The victory took on mythic significance, many seeing it as an act of God’s will. Some interesting facts: the Spanish writer Cervantes served on one of the galleys in the Holy League fleet and the victory has been the subject of a number of works of art by such painters as Veronese, Tintoretto and Titian.

Allegory of the Battle of Lepanto by Titian

Allegory of the Battle of Lepanto by Titian

The brilliant G.K. Chesterton wrote a poem commemorating the battle:

Lepanto

 

White founts falling in the courts of the sun,
And the Soldan of Byzantium is smiling as they run;
There is laughter like the fountains in that face of all men feared,
It stirs the forest darkness, the darkness of his beard,
It curls the blood-red crescent, the crescent of his lips,
For the inmost sea of all the earth is shaken with his ships.
They have dared the white republics up the capes of Italy,
They have dashed the Adriatic round the Lion of the Sea,
And the Pope has cast his arms abroad for agony and loss,
And called the kings of Christendom for swords about the Cross,
The cold queen of England is looking in the glass;
The shadow of the Valois is yawning at the Mass;
From evening isles fantastical rings faint the Spanish gun,
And the Lord upon the Golden Horn is laughing in the sun.

Dim drums throbbing, in the hills half heard,
Where only on a nameless throne a crownless prince has stirred,
Where, risen from a doubtful seat and half-attainted stall,
The last knight of Europe takes weapons from the wall,
The last and lingering troubadour to whom the bird has sung,
That once went singing southward when all the world was young.
In that enormous silence, tiny and unafraid,
Comes up along a winding road the noise of the Crusade.
Strong gongs groaning as the guns boom far,
Don John of Austria is going to the war,
Stiff flags straining in the night-blasts cold
In the gloom black-purple, in the glint old-gold,
Torchlight crimson on the copper kettle-drums,
Then the tuckets, then the trumpets, then the cannon, and he comes.
Don John laughing in the brave beard curled,
Spurning of his stirrups like the thrones of all the world,
Holding his head up for a flag of all the free.
Love-light of Spain – hurrah!
Death-light of Africa!
Don John of Austria
Is riding to the sea.

Mahound is in his paradise above the evening star,
(Don John of Austria is going to the war.)
He moves a mighty turban on the timeless houri’s knees,
His turban that is woven of the sunset and the seas.
He shakes the peacock gardens as he rises from his ease,
And he strides among the tree-tops and is taller than the trees,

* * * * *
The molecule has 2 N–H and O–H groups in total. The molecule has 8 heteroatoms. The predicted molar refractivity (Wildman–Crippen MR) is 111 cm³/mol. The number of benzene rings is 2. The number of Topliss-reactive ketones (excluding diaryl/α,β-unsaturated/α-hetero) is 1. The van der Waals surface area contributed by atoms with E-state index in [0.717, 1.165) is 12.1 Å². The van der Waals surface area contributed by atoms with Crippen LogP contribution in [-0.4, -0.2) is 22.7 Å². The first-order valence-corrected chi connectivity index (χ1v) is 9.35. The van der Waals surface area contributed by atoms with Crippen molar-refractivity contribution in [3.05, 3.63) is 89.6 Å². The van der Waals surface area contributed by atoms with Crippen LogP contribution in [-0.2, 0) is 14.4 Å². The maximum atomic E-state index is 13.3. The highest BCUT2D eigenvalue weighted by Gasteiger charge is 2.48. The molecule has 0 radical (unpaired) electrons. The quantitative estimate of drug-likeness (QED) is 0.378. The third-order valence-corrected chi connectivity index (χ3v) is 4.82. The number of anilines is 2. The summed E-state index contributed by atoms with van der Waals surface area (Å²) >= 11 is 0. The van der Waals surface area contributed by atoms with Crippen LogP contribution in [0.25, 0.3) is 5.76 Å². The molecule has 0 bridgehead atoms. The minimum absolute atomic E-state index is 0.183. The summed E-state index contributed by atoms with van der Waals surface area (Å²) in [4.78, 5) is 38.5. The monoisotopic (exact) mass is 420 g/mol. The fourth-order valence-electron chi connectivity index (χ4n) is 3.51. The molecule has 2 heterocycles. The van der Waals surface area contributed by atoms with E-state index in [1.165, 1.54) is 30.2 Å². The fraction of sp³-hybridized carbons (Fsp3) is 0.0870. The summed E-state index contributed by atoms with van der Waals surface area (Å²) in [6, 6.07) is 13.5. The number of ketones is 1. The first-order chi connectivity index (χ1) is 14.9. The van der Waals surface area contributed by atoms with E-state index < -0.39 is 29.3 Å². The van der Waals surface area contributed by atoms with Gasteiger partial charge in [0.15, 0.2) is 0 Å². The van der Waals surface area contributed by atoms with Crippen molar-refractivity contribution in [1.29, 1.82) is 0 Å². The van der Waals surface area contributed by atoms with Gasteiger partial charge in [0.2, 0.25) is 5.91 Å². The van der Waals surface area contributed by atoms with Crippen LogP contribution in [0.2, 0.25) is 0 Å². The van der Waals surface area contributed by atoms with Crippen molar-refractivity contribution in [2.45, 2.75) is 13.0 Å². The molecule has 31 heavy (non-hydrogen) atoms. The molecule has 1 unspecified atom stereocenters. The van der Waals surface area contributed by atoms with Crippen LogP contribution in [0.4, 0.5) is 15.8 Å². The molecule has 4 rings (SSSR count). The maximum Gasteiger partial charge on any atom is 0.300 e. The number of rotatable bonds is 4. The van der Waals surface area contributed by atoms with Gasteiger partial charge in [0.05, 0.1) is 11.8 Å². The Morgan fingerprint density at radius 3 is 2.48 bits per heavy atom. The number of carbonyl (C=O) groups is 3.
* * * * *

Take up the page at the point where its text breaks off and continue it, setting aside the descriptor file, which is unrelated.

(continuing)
And his voice through all the garden is a thunder sent to bring
Black Azrael and Ariel and Ammon on the wing.
Giants and the Genii,
Multiplex of wing and eye,
Whose strong obedience broke the sky
When Solomon was king.

They rush in red and purple from the red clouds of the morn,
From temples where the yellow gods shut up their eyes in scorn;
They rise in green robes roaring from the green hells of the sea
Where fallen skies and evil hues and eyeless creatures be;
On them the sea-valves cluster and the grey sea-forests curl,
Splashed with a splendid sickness, the sickness of the pearl;
They swell in sapphire smoke out of the blue cracks of the ground, –
They gather and they wonder and give worship to Mahound.
And he saith, “Break up the mountains where the hermit-folk may hide,
And sift the red and silver sands lest bone of saint abide,
And chase the Giaours flying night and day, not giving rest,
For that which was our trouble comes again out of the west.
We have set the seal of Solomon on all things under sun,
Of knowledge and of sorrow and endurance of things done,
But a noise is in the mountains, in the mountains, and I know
The voice that shook our palaces – four hundred years ago:
It is he that saith not ‘Kismet’; it is he that knows not Fate;
It is Richard, it is Raymond, it is Godfrey in the gate!
It is he whose loss is laughter when he counts the wager worth,
Put down your feet upon him, that our peace be on the earth.”
For he heard drums groaning and he heard guns jar,
(Don John of Austria is going to the war.)
Sudden and still – hurrah!
Bolt from Iberia!
Don John of Austria
Is gone by Alcalar.

St. Michael’s on his Mountain in the sea-roads of the north
(Don John of Austria is girt and going forth.)
Where the grey seas glitter and the sharp tides shift
And the sea-folk labour and the red sails lift.
He shakes his lance of iron and he claps his wings of stone;
The noise is gone through Normandy; the noise is gone alone;
The North is full of tangled things and texts and aching eyes
And dead is all the innocence of anger and surprise,
And Christian killeth Christian in a narrow dusty room,
And Christian dreadeth Christ that bath a newer face of doom,
And Christian hateth Mary that God kissed in Galilee,
But Don John of Austria is riding to the sea.
Don John calling through the blast and the eclipse
Crying with the trumpet, with the trumpet of his lips,
Trumpet that sayeth ha!
Domino gloria!
Don John of Austria
Is shouting to the ships.

King Philip’s in his closet with the Fleece about his neck
(Don John of Austria is armed upon the deck.)
The walls are hung with velvet that is black and soft as sin,
And little dwarfs creep out of it and little dwarfs creep in.
He holds a crystal phial that has colours like the moon,
He touches, and it tingles, and he trembles very soon,
And his face is as a fungus of a leprous white and grey
Like plants in the high houses that are shuttered from the day,
And death is in the phial and the end of noble work,
But Don John of Austria has fired upon the Turk.
Don John’s hunting, and his hounds have bayed –
Booms away past Italy the rumour of his raid.
Gun upon gun, ha! ha!
Gun upon gun, hurrah!
Don John of Austria
Has loosed the cannonade.

The Pope was in his chapel before day or battle broke,
(Don John of Austria is hidden in the smoke.)
The hidden room in a man’s house where God sits all the year,